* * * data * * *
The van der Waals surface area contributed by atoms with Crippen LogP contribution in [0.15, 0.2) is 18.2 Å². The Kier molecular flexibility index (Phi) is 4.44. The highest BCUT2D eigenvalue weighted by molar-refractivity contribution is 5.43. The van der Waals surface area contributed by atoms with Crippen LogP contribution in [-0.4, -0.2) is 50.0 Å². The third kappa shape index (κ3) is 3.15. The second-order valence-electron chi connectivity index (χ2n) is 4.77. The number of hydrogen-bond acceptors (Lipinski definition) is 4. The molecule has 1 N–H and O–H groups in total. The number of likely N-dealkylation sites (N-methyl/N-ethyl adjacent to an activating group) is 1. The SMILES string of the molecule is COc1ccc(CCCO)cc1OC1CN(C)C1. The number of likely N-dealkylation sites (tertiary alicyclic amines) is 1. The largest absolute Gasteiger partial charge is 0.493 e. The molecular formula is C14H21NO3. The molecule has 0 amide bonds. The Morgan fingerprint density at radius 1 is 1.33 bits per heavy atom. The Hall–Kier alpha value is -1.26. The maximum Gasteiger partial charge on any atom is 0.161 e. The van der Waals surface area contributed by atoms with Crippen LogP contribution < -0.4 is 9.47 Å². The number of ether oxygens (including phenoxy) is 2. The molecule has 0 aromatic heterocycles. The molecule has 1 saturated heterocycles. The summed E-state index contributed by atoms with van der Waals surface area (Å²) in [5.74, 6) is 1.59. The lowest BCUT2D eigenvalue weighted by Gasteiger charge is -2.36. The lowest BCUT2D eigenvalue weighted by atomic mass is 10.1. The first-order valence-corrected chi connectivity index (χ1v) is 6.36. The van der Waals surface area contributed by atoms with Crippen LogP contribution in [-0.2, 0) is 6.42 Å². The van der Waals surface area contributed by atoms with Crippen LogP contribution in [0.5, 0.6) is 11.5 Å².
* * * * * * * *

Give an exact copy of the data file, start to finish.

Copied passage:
The van der Waals surface area contributed by atoms with Crippen LogP contribution in [0.15, 0.2) is 18.2 Å². The Kier molecular flexibility index (Phi) is 4.44. The highest BCUT2D eigenvalue weighted by molar-refractivity contribution is 5.43. The van der Waals surface area contributed by atoms with Crippen LogP contribution in [-0.4, -0.2) is 50.0 Å². The third kappa shape index (κ3) is 3.15. The second-order valence-electron chi connectivity index (χ2n) is 4.77. The number of hydrogen-bond acceptors (Lipinski definition) is 4. The molecule has 1 N–H and O–H groups in total. The number of likely N-dealkylation sites (N-methyl/N-ethyl adjacent to an activating group) is 1. The SMILES string of the molecule is COc1ccc(CCCO)cc1OC1CN(C)C1. The number of likely N-dealkylation sites (tertiary alicyclic amines) is 1. The largest absolute Gasteiger partial charge is 0.493 e. The molecular formula is C14H21NO3. The molecule has 0 amide bonds. The Morgan fingerprint density at radius 1 is 1.33 bits per heavy atom. The Hall–Kier alpha value is -1.26. The maximum Gasteiger partial charge on any atom is 0.161 e. The van der Waals surface area contributed by atoms with Crippen LogP contribution < -0.4 is 9.47 Å². The number of ether oxygens (including phenoxy) is 2. The molecule has 0 aromatic heterocycles. The molecule has 1 saturated heterocycles. The summed E-state index contributed by atoms with van der Waals surface area (Å²) in [5.74, 6) is 1.59. The lowest BCUT2D eigenvalue weighted by Gasteiger charge is -2.36. The lowest BCUT2D eigenvalue weighted by atomic mass is 10.1. The first-order valence-corrected chi connectivity index (χ1v) is 6.36. The van der Waals surface area contributed by atoms with Crippen LogP contribution in [-0.2, 0) is 6.42 Å². The van der Waals surface area contributed by atoms with Crippen LogP contribution in [0.5, 0.6) is 11.5 Å².